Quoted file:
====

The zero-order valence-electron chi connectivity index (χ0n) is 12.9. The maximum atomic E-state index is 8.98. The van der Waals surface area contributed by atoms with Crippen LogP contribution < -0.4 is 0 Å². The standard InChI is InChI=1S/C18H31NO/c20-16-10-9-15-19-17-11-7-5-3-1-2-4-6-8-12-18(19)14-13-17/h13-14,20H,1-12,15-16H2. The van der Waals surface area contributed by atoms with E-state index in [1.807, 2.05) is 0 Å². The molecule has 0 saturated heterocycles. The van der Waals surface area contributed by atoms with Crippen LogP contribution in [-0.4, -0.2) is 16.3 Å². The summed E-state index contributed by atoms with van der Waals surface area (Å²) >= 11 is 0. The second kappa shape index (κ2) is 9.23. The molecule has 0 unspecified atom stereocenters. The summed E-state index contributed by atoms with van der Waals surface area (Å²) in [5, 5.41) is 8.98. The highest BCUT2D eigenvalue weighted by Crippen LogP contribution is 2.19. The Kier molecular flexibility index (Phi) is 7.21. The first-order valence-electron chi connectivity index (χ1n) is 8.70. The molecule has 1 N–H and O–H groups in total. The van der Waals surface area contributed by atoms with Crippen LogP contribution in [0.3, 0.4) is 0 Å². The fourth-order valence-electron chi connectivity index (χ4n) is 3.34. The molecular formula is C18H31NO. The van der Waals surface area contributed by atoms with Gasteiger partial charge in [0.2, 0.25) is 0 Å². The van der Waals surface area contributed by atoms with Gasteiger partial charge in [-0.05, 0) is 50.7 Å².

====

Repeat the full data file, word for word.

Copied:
The zero-order valence-electron chi connectivity index (χ0n) is 12.9. The maximum atomic E-state index is 8.98. The van der Waals surface area contributed by atoms with Crippen LogP contribution < -0.4 is 0 Å². The standard InChI is InChI=1S/C18H31NO/c20-16-10-9-15-19-17-11-7-5-3-1-2-4-6-8-12-18(19)14-13-17/h13-14,20H,1-12,15-16H2. The van der Waals surface area contributed by atoms with E-state index in [1.807, 2.05) is 0 Å². The molecule has 0 saturated heterocycles. The van der Waals surface area contributed by atoms with Crippen LogP contribution in [-0.4, -0.2) is 16.3 Å². The summed E-state index contributed by atoms with van der Waals surface area (Å²) >= 11 is 0. The second kappa shape index (κ2) is 9.23. The molecule has 0 unspecified atom stereocenters. The summed E-state index contributed by atoms with van der Waals surface area (Å²) in [5, 5.41) is 8.98. The highest BCUT2D eigenvalue weighted by Crippen LogP contribution is 2.19. The Kier molecular flexibility index (Phi) is 7.21. The first-order valence-electron chi connectivity index (χ1n) is 8.70. The molecule has 1 N–H and O–H groups in total. The van der Waals surface area contributed by atoms with Crippen LogP contribution in [0.3, 0.4) is 0 Å². The fourth-order valence-electron chi connectivity index (χ4n) is 3.34. The molecular formula is C18H31NO. The van der Waals surface area contributed by atoms with Gasteiger partial charge in [0.2, 0.25) is 0 Å². The van der Waals surface area contributed by atoms with Gasteiger partial charge in [-0.05, 0) is 50.7 Å².